As the camera drifts across a scorched desert it settles on a small oasis of green and a large glasshouse that is nestled among the lush vegetation. Housed within the glasshouse are a family of survivors in a world that has been all but lost to a major pandemic. Yes, Glasshouse is yet another pandemic movie… but this is one that’s definitely worth your time.
The family within the glasshouse consists of Mother (Adrienne Pearce), two older girls Bee (Jessica Alexander) and Evie (Anja Taljaard), younger girl Daisy (Kitty Harris) and boy Gabe (Brent Vermeulen). All wear floaty white linen dresses or shirts giving off a strong Victorian vibe against the backdrop of the Victorian glasshouse. The pandemic in question is known as The Shred, an airborne pathogen that gradually erases your memory the longer you are exposed to it. When we first meet Gabe he appears to be struggling with some kind of cognitive disability, which we later learn to be the tragic result of lengthy exposure. When the girls do venture outside to tend to the garden, they wear bonnets that have clear, protective polythene fronts in order to protect them from the contaminated air and have to pollinate the plants themselves due to the fact that there are no longer any bees.
Fertiliser for the gardens comes in the form of any unfortunate human survivor who happens to find his way onto their land and past the painted ‘No Trespassing’ sign, only to be gunned down by whichever of the girls is on watch duty at the time. The corpses are then ritualistically picked apart either to be eaten or buried among the fruit and vegetables as if it is the most natural thing in the world.
One day, when Bee is on trespasser watch, an injured stranger (Hilton Pelser) stumbles onto the land. Reminding Bee of their lost brother Luca, who left the glasshouse many years ago but never returned, Bee doesn’t shoot. Instead, the unconscious man is brought inside where his leg is stitched up and he is nursed back to health, all the while remaining chained to his bed for safety. When he does wake up, he becomes a source of new stories from the outside world for Daisy, while Mother is already thinking of another good use for him and Bee is wondering if he is in fact Luca after all, only her memory isn’t so good so she can’t be sure. The restraints do eventually come off though and the stranger begins learning their ways, helping out around the glasshouse and becoming increasingly interested in Bee.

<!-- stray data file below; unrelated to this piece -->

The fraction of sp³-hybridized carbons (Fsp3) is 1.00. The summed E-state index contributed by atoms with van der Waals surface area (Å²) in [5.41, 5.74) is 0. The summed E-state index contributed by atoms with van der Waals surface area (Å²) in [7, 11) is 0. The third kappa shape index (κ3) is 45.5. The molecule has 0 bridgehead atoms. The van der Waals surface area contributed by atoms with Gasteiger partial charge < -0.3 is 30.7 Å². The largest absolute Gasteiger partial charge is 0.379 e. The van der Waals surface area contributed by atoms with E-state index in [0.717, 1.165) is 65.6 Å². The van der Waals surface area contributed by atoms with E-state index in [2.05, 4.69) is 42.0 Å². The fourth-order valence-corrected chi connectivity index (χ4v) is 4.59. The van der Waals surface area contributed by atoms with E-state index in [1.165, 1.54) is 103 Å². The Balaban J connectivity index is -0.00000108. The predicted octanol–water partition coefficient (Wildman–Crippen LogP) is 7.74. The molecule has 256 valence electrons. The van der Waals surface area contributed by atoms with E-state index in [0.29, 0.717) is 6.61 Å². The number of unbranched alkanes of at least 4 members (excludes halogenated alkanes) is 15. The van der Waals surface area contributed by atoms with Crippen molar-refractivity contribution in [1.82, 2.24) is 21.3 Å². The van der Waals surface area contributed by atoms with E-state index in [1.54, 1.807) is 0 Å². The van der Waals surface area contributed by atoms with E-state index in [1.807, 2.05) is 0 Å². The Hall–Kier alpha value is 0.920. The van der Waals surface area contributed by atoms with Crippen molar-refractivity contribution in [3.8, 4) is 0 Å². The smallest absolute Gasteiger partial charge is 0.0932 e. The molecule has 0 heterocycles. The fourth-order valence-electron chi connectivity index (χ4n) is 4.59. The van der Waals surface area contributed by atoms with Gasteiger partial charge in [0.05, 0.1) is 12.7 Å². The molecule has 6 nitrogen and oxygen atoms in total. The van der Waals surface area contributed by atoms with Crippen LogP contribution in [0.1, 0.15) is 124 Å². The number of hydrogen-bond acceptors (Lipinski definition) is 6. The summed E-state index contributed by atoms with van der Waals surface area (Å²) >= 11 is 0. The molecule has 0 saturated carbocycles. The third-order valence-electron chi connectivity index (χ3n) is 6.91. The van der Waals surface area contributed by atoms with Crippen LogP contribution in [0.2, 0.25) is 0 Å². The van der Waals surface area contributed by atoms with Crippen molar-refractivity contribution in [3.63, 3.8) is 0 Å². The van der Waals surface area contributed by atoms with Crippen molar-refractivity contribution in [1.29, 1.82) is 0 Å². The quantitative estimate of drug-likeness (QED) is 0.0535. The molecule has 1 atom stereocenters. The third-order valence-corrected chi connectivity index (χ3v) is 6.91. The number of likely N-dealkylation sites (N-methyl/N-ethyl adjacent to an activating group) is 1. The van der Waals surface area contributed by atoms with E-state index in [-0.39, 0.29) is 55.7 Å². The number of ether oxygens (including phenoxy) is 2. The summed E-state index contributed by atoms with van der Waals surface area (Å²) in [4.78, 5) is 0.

As the story unfolds, we learn more about the “family” and their ways at the same time as the stranger does. There’s also an underlying sense that this stranger is only looking out for himself and what he can get out of the situation. A reminder of the harsh, brutal world that they now find themselves in. Not too dissimilar from the world we’ve been experiencing recently.
Glasshouse is the impressive feature debut of director and co-writer Kelsey Egan. Even though the story is confined to a single location, Egan, along with co-writer Emma Lungiswa De Wet have managed to craft a wonderfully simple yet devastating story about memory and loss that I really wasn’t expecting to enjoy as much as I did.
Signature Entertainment presents Glasshouse on Digital Platforms 7th February
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Web developer by day, with a movie and TV watchlist that continues to grow as much as my spare time reduces! My favourite movie is Inception and, despite what everyone says, I do not have a man-crush on Tom Cruise.